Other California RailPAC members (and those in states not served by the Sunset Ltd.) need to point out to their legislators that a vote for the amendment to discontinue the Sunset Ltd. is a vote to ultimately eliminate all long-distance rail service. This is because:

1.) The costs listed for the Sunset Ltd. include many joint and common costs (i.e. Beech Grove Shops) allocated to the long-distance as a group. These allocated costs will not be “saved” by discontinuing the Sunset Ltd. they will simply be reallocated to the the long-distance routes increasing their losses. The only way to save costs associated with the long- distance trains as a group is to discontinue all long-distance rail service. Route related station and maintenance facility costs (i.e. Los Angeles) will not be saved but reallocated to the Pacific Surfliner and other routes. This will increase subsidy payments for the state of California. Overall corporate joint and common costs (i.e. Website, reservation center costs, etc.) will also not be saved but reallocated to all other routes;

2.) The Sunset Ltd. is part of an interconnected nationwide network. Riders don’t just travel between stations on the route of the Sunset Ltd. they connect to other trains and generate revenue on those other trains. If the Sunset Ltd. is discontinued it means less revenue on the Coast Starlight, Pacific Surfliner, San Joaquin’s, Texas Eagle, City of New Orleans and Crescent.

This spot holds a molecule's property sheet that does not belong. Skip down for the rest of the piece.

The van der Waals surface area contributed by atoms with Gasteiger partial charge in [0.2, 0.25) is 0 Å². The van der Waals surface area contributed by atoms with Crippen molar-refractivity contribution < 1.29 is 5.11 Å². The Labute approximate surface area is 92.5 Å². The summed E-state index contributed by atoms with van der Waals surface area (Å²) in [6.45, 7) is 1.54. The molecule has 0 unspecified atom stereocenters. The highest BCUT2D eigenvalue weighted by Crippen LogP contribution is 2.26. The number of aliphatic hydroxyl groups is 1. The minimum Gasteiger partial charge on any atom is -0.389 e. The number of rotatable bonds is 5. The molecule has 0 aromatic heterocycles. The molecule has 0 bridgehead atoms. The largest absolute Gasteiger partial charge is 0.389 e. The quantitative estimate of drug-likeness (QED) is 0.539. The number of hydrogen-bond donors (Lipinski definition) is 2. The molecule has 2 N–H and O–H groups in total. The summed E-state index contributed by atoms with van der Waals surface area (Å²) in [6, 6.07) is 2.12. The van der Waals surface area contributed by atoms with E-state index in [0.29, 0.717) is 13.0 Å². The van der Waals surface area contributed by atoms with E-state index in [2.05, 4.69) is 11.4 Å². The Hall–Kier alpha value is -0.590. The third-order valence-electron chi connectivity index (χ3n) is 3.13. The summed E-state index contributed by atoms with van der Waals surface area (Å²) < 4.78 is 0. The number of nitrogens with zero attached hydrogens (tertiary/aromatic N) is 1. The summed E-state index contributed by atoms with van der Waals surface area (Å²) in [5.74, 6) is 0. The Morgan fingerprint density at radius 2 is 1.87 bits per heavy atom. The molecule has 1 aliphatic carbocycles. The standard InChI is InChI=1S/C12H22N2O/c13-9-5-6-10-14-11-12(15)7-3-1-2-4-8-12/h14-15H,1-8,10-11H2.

The result is little if any near term budget savings from discontinuing the Sunset Ltd., costs are just allocated to other routes, revenues reduced which increases losses on other Amtrak routes.

RailPAC members also need to point out that the amendment forbidding subsidies for food and beverage service is counter-productive. A significant amount of the “expense” of on board food service is the infrastructure required to deliver food and beverages to trains in a safe and timely manner. The only way to save these expenses is to eliminate all on-board food and beverage service, including on Northeast Corridor trains. Food service is an integral part of the rail service package. Without food service ridership and revenues decline more than costs are decreased. This increases the operating subsidy. Also this has been tried several times before and the results have always been the same, a worsening of the financial results for the train route.

The resolution of these amendments will not come until the House-Senate Conference on the Transportation Funding Bill. The situation could become worse for the 2016 budget if the Republicans control the Senate. It is unlikely that Democrats will call for 60 voles for a “regional” proposal such as the Sunset Ltd. amendment and it is doubtful that the President will veto the entire transportation funding bill to save one long-distance train.

NOTE: Steve Roberts was employed at Amtrak Public Relations, and worked in the West and the NEC. He now lives in the Bay Area.